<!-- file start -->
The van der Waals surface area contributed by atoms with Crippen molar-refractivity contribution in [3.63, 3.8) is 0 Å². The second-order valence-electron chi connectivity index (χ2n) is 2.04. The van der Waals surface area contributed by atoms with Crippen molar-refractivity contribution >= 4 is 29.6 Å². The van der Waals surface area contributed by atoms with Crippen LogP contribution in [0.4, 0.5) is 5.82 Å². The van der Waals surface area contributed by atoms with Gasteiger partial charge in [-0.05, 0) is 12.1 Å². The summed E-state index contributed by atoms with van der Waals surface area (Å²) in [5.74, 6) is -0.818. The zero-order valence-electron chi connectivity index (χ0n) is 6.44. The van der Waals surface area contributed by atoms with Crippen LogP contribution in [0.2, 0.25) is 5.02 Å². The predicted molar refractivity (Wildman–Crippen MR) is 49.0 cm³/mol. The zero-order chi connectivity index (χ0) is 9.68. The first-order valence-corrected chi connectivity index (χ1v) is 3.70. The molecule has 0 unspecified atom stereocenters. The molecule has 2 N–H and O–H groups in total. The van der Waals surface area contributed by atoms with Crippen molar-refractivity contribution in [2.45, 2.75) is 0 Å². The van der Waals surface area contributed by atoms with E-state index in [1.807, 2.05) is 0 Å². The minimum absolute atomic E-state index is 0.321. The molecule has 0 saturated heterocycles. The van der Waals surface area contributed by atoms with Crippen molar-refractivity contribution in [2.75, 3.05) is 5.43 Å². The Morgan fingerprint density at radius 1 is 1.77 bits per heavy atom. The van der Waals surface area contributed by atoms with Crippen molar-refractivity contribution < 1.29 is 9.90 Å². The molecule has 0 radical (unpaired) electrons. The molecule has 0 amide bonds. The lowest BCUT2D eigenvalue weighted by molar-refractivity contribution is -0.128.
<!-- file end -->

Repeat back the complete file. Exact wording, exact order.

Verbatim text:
The van der Waals surface area contributed by atoms with Crippen molar-refractivity contribution in [3.63, 3.8) is 0 Å². The second-order valence-electron chi connectivity index (χ2n) is 2.04. The van der Waals surface area contributed by atoms with Crippen molar-refractivity contribution >= 4 is 29.6 Å². The van der Waals surface area contributed by atoms with Crippen LogP contribution in [0.4, 0.5) is 5.82 Å². The van der Waals surface area contributed by atoms with Gasteiger partial charge in [-0.05, 0) is 12.1 Å². The summed E-state index contributed by atoms with van der Waals surface area (Å²) in [5.74, 6) is -0.818. The zero-order valence-electron chi connectivity index (χ0n) is 6.44. The van der Waals surface area contributed by atoms with Crippen LogP contribution in [0.2, 0.25) is 5.02 Å². The predicted molar refractivity (Wildman–Crippen MR) is 49.0 cm³/mol. The zero-order chi connectivity index (χ0) is 9.68. The first-order valence-corrected chi connectivity index (χ1v) is 3.70. The molecule has 0 unspecified atom stereocenters. The molecule has 2 N–H and O–H groups in total. The van der Waals surface area contributed by atoms with Crippen molar-refractivity contribution in [2.45, 2.75) is 0 Å². The van der Waals surface area contributed by atoms with E-state index in [1.807, 2.05) is 0 Å². The minimum absolute atomic E-state index is 0.321. The molecule has 0 saturated heterocycles. The van der Waals surface area contributed by atoms with Crippen molar-refractivity contribution in [2.75, 3.05) is 5.43 Å². The Morgan fingerprint density at radius 1 is 1.77 bits per heavy atom. The van der Waals surface area contributed by atoms with Crippen molar-refractivity contribution < 1.29 is 9.90 Å². The molecule has 0 radical (unpaired) electrons. The molecule has 0 amide bonds. The lowest BCUT2D eigenvalue weighted by molar-refractivity contribution is -0.128.